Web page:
In New Hampshire, we supported HB 10, a fundamental parental rights bill. It failed on the House floor on March 22, by a vote of 189-195.
In North Dakota, we have been working with legislators to support HB 1403, our fundamental parental rights bill, with a private right of action. HB 1403 did not pass, but a companion version, SB 2260, which also has our fundamental parental rights language, has passed the Senate, as well as the House Judiciary Committee. We submitted written testimony in support of the bill in advance of a hearing of the House Human Services Committee.
In Pennsylvania, we are working with our state coordinators to reintroduce our fundamental parental rights legislation, but no bill has yet been introduced.
In South Carolina, HB 3197, a fundamental parental rights bill, has been introduced. Similar bills we support are HB 3485 and S. 234.
In South Dakota, we supported HB 1139 by Representative Sue Peterson, our model fundamental parental rights bill. The bill was withdrawn by the sponsor.
In Texas, we are supporting HJR 85, a fundamental parental rights amendment to the Texas Constitution, as well as several CPS reform bills.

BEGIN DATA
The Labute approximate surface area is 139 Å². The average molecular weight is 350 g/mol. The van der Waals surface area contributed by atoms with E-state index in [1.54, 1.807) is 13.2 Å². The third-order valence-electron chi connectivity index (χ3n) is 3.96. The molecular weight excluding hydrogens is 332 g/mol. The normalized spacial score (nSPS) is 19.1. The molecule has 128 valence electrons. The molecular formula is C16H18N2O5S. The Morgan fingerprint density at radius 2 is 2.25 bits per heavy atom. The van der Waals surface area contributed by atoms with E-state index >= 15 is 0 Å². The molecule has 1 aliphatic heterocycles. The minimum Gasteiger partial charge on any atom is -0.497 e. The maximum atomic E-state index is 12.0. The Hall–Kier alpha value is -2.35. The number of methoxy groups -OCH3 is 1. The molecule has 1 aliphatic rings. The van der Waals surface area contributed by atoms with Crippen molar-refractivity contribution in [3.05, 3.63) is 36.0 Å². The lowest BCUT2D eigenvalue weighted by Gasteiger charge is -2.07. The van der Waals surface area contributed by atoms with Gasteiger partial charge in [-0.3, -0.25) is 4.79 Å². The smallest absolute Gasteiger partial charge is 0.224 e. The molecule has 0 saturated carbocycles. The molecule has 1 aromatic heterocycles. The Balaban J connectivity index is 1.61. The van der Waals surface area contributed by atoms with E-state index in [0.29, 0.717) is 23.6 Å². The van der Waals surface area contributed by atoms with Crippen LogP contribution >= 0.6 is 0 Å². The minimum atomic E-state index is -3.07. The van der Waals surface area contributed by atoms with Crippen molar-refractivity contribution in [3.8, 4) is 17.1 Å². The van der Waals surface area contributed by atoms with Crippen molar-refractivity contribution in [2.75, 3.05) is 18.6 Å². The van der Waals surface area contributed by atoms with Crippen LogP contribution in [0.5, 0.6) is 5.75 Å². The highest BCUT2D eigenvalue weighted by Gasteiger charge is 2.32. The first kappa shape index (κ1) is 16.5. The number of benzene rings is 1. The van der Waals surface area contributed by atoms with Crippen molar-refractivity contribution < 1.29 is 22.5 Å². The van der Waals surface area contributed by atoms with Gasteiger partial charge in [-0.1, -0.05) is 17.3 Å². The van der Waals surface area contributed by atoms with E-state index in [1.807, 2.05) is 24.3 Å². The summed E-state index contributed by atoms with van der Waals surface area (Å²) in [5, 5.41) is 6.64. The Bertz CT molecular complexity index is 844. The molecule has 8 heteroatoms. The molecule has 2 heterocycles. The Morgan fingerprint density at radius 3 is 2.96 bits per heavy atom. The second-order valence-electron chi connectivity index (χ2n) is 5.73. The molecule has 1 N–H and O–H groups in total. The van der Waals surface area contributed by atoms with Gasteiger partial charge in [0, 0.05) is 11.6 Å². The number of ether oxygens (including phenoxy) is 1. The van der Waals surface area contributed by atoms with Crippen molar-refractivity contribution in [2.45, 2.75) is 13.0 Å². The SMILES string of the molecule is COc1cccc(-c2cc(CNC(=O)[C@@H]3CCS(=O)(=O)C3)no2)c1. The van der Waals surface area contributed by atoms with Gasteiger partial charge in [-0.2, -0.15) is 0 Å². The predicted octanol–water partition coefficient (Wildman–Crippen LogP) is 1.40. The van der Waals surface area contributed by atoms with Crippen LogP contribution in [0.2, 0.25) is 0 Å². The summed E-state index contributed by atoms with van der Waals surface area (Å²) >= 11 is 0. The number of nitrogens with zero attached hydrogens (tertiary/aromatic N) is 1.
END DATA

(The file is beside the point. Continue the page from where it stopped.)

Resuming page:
In Virginia, we supported a fundamental parental rights amendment to the Virginia Constitution, HJR 505, which did not get a committee vote, and has died.
In West Virginia, HB 3118 has been introduced, which would strengthen West Virginia’s current law protecting parental rights, establishing parental rights as fundamental, and creating a private right of action.
Parents Bill of Rights
Attorney General Merrick Garland
FBI school board meetings
Speaker Kevin McCarthy
Parents’ Bill of Rights Act
Rep. Chip Roy
Rep. Lauren Boebert
House Freedom Caucus
State parental rights laws